[Libwebsockets] Segfault

"Andy Green (林安廸)" andy at warmcat.com
Tue Jan 29 15:02:33 CET 2013


On 29/01/13 20:46, the mail apparently from Jack Mitchell included:
> On 29/01/13 11:44, "Andy Green (林安廸)" wrote:
>> On 29/01/13 19:31, the mail apparently from Jack Mitchell included:
>>> On 29/01/13 11:20, "Andy Green (林安廸)" wrote:
>>>> On 29/01/13 19:12, the mail apparently from Jack Mitchell included:
>>>>>
>>>>>> No worries, I am wondering if the broadcast and forked service stuff
>>>>>> is leading people down the wrong path at the moment and should get
>>>>>> removed, so it will be interesting to see how you go.
>>>>>>
>>>>>> -Andy
>>>>>
>>>>> Sorry to snip this short but I couldn't cope with all the
>>>>> indentation..
>>>>>
>>>>> I have now implemented a ring buffer but something odd is happening.
>>>>> With 1 page open it performs fine, however when I open an additional
>>>>> page only some of the data makes it through the socket? I check for a
>>>>
>>>> It seems that when you send data to one websocket client, you mark it
>>>> at that time "done" from your ringbuffer?  Actually it's only
>>>> "consumed" when you sent it to everybody who cares.
>>>>
>>>> -Andy
>>>
>>> Should libwebsocket_callback_on_writable_all_protocol() not give me a
>>> callback with a wsi that writes to all the clients of that protocol as I
>>
>> Sort of...
>>
>>> did with broadcast()? Or am I missing something fundamental, where I
>>> need to loop over each wsi and write them individually somehow?
>>
>> No you don't hae to do anything extra about that.
>>
>> The point is that different connections may become writeable at
>> grossly different rates.  Consider one guy is connecting through a 3G
>> phone, his connection may disappear and reappear over several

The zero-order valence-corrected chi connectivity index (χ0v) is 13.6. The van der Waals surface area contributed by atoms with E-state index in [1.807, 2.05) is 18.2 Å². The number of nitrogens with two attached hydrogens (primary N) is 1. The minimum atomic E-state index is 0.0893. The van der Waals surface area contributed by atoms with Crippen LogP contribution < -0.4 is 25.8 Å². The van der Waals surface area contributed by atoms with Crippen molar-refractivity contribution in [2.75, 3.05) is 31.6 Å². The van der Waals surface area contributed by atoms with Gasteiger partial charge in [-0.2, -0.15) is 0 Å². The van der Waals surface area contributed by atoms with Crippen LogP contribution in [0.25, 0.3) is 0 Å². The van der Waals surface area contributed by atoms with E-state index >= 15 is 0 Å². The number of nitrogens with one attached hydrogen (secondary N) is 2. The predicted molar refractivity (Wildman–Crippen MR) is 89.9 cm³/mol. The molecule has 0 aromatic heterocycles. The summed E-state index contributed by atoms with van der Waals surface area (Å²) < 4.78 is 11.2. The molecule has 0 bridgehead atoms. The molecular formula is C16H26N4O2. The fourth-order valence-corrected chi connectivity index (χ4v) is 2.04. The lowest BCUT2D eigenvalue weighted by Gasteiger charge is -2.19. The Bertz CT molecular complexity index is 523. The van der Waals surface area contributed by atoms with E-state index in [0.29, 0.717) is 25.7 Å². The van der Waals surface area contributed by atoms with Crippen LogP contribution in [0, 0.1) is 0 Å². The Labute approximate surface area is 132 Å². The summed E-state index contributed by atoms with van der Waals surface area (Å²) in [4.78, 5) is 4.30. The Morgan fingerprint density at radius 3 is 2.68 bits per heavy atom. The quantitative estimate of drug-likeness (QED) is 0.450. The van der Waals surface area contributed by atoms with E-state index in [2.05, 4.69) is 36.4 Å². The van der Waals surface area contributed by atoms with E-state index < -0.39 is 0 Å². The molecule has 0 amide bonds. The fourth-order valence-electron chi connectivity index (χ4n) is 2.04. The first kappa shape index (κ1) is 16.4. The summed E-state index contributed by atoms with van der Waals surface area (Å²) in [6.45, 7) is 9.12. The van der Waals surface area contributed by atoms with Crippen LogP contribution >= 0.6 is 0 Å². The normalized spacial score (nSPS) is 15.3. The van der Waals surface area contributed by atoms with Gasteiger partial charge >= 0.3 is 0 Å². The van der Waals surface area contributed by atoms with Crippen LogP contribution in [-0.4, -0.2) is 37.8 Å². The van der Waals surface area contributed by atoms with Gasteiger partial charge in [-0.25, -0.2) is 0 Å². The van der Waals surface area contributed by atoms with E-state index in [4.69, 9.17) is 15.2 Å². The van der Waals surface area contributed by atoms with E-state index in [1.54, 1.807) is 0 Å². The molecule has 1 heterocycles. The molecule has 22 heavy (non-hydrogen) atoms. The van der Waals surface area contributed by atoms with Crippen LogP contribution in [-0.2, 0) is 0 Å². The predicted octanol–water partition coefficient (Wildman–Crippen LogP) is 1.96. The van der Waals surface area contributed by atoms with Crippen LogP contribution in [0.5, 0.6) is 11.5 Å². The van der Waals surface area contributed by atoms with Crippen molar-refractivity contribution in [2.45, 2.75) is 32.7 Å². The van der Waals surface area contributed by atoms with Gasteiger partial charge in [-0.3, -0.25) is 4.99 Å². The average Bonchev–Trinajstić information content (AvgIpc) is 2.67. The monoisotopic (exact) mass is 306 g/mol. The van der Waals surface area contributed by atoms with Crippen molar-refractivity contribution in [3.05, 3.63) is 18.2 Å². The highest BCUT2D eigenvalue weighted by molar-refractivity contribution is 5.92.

>> seconds.  He's not going to become writeable (and get that callback
>> with his wsi) while he's in a tunnel or whatever and you already
>> filled his pipe; he's not emptying his pipe at that time. It sounds
>> like you're thinking of these connections as perfect data sinks and
>> they are not at all.
>>
>> Instead what that call is doing is promising to give you a call back
>> for each wsi of that protocol "when they can take some more".  So for
>> the tunnel guy, his callback will come when he has come out of the
>> tunnel and received and acknowledged the first packet in his pipe.
>> Other connections to other peers will of course have been chugging
>> along taking data the whole time.
>>
>> So, you need a policy for how long you will buffer content in your
>> ringbuffer before the remote client won't "catch up" any more if it
>> stopped receiving for a while, and you need to only retire ringbuffer
>> entries that have gone to all consumers you are willing to send to.
>
> Ok, I've got it sorted [1]. The client gets 50ms to respond otherwise
> they miss the data. Is there a way to check if all clients have
> responded, or if all the clients pipes are empty?
>
> [1]
>
> while(1)
>
>        usleep(50000);
>
>        /* Service the websocket here to listen for connection attempts */
>        libwebsocket_service(controlWebSocket, 0);
>
>        for (i = 0; i < NUM_TOTAL_CARDS; i++)
>        {
>
>           if (card[i]->status == CARD_AVAILABLE)
>           {
>
>              libwebsocket_service(card[i]->websocketContext, 0);

Why do you have n contexts?  They should normally all be handled from 
one... each context implies a different listening socket.  There doesn't 
seem any reason to split things up like that.

Isn't it that you want one context, ie, one listening socket, which can 
serve information from any of the FPGAs?

If I were you I would back up and look again at your kernelside support 
before trying to get any more working all the way through, it's showing 
signs of becoming a tangle / muddle at the architectural level because 
the split between what the kernel and userland does is unclear.

What you want is one logical device per FPGA that follows file or socket 
descriptor semantics.  Since you mention you have an ioctl(), I guess 
you might already have a char device for each FPGA.  In that case, you 
can add buffering and poll() support there.  Then, you can service 
everyone in one poll loop using the extpoll scheme shown in the test 
server (and all in one context).  It seems to me if you don't eliminate 
the confusion that's coming from the kernel side not being right you 
won't get a good result.

-Andy




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